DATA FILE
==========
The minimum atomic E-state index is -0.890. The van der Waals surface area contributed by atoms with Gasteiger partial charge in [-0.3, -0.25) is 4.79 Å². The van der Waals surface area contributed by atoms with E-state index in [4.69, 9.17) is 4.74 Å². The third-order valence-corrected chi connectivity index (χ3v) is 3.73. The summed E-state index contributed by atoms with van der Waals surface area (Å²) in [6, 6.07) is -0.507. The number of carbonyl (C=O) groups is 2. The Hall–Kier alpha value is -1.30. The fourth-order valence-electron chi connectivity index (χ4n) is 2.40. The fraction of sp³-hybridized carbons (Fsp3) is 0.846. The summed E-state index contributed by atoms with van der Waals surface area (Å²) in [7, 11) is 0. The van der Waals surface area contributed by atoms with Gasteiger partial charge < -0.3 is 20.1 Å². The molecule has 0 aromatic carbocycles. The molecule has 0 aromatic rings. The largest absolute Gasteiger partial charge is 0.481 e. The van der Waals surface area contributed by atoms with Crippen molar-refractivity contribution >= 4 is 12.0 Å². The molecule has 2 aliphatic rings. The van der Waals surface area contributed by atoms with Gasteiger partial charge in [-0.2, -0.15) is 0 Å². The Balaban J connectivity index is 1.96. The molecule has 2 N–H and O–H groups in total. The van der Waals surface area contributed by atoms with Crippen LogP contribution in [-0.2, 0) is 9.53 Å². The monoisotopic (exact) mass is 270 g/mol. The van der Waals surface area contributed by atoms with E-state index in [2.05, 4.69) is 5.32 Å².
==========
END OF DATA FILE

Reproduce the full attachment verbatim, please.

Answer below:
The minimum atomic E-state index is -0.890. The van der Waals surface area contributed by atoms with Gasteiger partial charge in [-0.3, -0.25) is 4.79 Å². The van der Waals surface area contributed by atoms with E-state index in [4.69, 9.17) is 4.74 Å². The third-order valence-corrected chi connectivity index (χ3v) is 3.73. The summed E-state index contributed by atoms with van der Waals surface area (Å²) in [6, 6.07) is -0.507. The number of carbonyl (C=O) groups is 2. The Hall–Kier alpha value is -1.30. The fourth-order valence-electron chi connectivity index (χ4n) is 2.40. The fraction of sp³-hybridized carbons (Fsp3) is 0.846. The summed E-state index contributed by atoms with van der Waals surface area (Å²) in [7, 11) is 0. The van der Waals surface area contributed by atoms with Gasteiger partial charge < -0.3 is 20.1 Å². The molecule has 0 aromatic carbocycles. The molecule has 0 aromatic rings. The largest absolute Gasteiger partial charge is 0.481 e. The van der Waals surface area contributed by atoms with Crippen molar-refractivity contribution >= 4 is 12.0 Å². The molecule has 2 aliphatic rings. The van der Waals surface area contributed by atoms with Gasteiger partial charge in [-0.2, -0.15) is 0 Å². The Balaban J connectivity index is 1.96. The molecule has 2 N–H and O–H groups in total. The van der Waals surface area contributed by atoms with Crippen LogP contribution in [-0.2, 0) is 9.53 Å². The monoisotopic (exact) mass is 270 g/mol. The van der Waals surface area contributed by atoms with E-state index in [2.05, 4.69) is 5.32 Å².